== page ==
European shares rally on relief over Spain, U.S. data
* FTSEurofirst 300 closes up 1.4 pct
* Best one-day gain since early Sept.
* Euro STOXX 50 index closes up 1.8 pct
* Relief over Spain bank stress tests
* Strong U.S. data also boost markets
By Sudip Kar-Gupta
LONDON, Oct 1 (Reuters) - European shares rose on Monday, led by financial stocks after relief that Spanish bank stress tests yielded no surprises and helped by strong U.S. data.
The FTSEurofirst 300 index closed up 1.4 percent at 1,104.71, marking the index's best gain since a 2.4 percent rise on Sept. 6. A bank sector index rose 2.2 percent.
An audit, published after markets closed on Friday, found Spanish banks would need 59.3 billion euros ($77 billion) extra capital, and marked an important step towards arranging a potential sovereign bailout for Spain.
Data showing the U.S. manufacturing sector expanded in September for the first time since May gave European stocks a boost late in the session.
"Some of the stress test results have increased confidence in the Spanish banking system, even if Spain will probably still need support from the EU," said Cyrille Urfer, head of asset allocation at Swiss bank Gonet, who holds more high-yield bonds in his portfolio than equities.
Urfer said he would not raise his exposure to European equities for now since the euro zone sovereign debt crisis, which has already led to a major bailout package for Greece and other smaller states, remained unresolved.
"It would be a mistake to run after the market. None of the fundamental economic issues have been resolved," said Urfer.
The European Union said it would be an "economic and social disaster" if joblessness among young Europeans rose further, while euro zone factories had their worst quarter for manufacturing since early 2009.
The euro zone Euro STOXX 50 index rose 1.8 percent to 2,498.81, its best one-day gain since Sept. 14.
French bank Credit Agricole topped the FTSEurofirst 300 leaderboard with a 7.4 percent gain after announcing plans to pay Greek peer Alpha Bank 550 million euros to take Emporiki off its hands.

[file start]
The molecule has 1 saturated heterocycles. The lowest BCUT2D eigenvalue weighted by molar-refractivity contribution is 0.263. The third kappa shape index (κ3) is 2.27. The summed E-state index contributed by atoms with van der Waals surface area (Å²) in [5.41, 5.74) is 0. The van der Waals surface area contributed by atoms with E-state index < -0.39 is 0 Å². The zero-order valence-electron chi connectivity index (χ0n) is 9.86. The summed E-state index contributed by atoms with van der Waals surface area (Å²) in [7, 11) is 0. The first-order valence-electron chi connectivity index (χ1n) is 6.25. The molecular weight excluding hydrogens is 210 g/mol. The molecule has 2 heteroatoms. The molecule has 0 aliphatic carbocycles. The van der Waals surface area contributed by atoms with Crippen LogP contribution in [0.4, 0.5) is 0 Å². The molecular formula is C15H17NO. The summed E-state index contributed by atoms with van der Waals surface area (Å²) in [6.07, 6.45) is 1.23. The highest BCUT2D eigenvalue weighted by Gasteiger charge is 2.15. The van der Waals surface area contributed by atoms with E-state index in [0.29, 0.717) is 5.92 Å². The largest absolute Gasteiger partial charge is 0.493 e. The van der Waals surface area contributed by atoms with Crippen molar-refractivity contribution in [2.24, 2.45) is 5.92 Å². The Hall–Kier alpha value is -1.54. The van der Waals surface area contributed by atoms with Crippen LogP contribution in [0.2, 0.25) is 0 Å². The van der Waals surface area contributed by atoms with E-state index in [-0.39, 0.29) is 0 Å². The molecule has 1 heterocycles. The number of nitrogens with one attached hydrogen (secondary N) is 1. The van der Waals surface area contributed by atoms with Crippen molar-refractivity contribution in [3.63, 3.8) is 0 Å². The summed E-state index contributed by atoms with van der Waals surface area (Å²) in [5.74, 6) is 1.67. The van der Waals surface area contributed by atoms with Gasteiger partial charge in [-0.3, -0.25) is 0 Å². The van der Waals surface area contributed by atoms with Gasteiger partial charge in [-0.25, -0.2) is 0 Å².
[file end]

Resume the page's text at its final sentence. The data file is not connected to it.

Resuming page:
Equity markets have risen sharply since July when central banks around the world started pledging fresh stimulus measures to boost their economies. Those moves - mainly buying bonds - lowered benchmark yields, pushing investors towards equities.
"People are looking at the bigger picture and expecting that six months down the road, euro-land is going to sort itself out. There is very little upside being in bonds at the moment. People are looking at equities and seeing value," a dealer said.
JN Financial senior trader Rick Jones said he had bought futures contracts on Germany's DAX equity index, with a December expiry date, at 7,255 on Friday. He then sold some of these at 7,300 points on Monday before buying them back at 7,310 points. "We are bullish on European equities. We are expecting to see higher ground," he said.
HED Capital head Richard Edwards said he would advise clients to stick with "short" positions - which bet on future falls - on U.S., Spanish and Italian stock markets, and expected markets to remain in a tight trading range.
"This compressed condition may well break upward, in which case we will recommend buying more Germany and perhaps the U.S. and maybe the UK, but not Italy and Spain which remain doomed," he said.
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